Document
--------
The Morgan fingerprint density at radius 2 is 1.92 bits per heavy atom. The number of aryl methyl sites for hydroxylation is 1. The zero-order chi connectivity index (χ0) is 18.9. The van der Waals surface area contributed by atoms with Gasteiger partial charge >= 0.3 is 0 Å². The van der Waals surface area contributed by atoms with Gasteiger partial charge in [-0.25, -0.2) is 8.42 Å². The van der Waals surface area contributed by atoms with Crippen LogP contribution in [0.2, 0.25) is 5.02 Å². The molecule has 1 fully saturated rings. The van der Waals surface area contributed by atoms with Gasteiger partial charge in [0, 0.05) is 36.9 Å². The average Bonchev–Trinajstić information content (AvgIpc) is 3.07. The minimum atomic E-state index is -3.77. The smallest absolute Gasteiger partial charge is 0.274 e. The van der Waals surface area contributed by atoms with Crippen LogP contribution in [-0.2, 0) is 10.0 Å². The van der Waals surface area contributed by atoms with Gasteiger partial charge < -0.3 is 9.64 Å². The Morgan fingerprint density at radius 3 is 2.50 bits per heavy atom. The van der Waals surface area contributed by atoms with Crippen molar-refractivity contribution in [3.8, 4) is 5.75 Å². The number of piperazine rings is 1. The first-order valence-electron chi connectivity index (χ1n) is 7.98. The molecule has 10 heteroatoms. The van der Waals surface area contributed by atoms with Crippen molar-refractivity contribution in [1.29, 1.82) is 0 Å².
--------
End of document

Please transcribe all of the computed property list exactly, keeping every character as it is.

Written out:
The Morgan fingerprint density at radius 2 is 1.92 bits per heavy atom. The number of aryl methyl sites for hydroxylation is 1. The zero-order chi connectivity index (χ0) is 18.9. The van der Waals surface area contributed by atoms with Gasteiger partial charge >= 0.3 is 0 Å². The van der Waals surface area contributed by atoms with Gasteiger partial charge in [-0.25, -0.2) is 8.42 Å². The van der Waals surface area contributed by atoms with Crippen LogP contribution in [0.2, 0.25) is 5.02 Å². The molecule has 1 fully saturated rings. The van der Waals surface area contributed by atoms with Gasteiger partial charge in [0, 0.05) is 36.9 Å². The average Bonchev–Trinajstić information content (AvgIpc) is 3.07. The minimum atomic E-state index is -3.77. The smallest absolute Gasteiger partial charge is 0.274 e. The van der Waals surface area contributed by atoms with Crippen LogP contribution in [-0.2, 0) is 10.0 Å². The van der Waals surface area contributed by atoms with Gasteiger partial charge < -0.3 is 9.64 Å². The Morgan fingerprint density at radius 3 is 2.50 bits per heavy atom. The van der Waals surface area contributed by atoms with Crippen molar-refractivity contribution in [3.8, 4) is 5.75 Å². The number of piperazine rings is 1. The first-order valence-electron chi connectivity index (χ1n) is 7.98. The molecule has 10 heteroatoms. The van der Waals surface area contributed by atoms with Crippen molar-refractivity contribution in [1.29, 1.82) is 0 Å².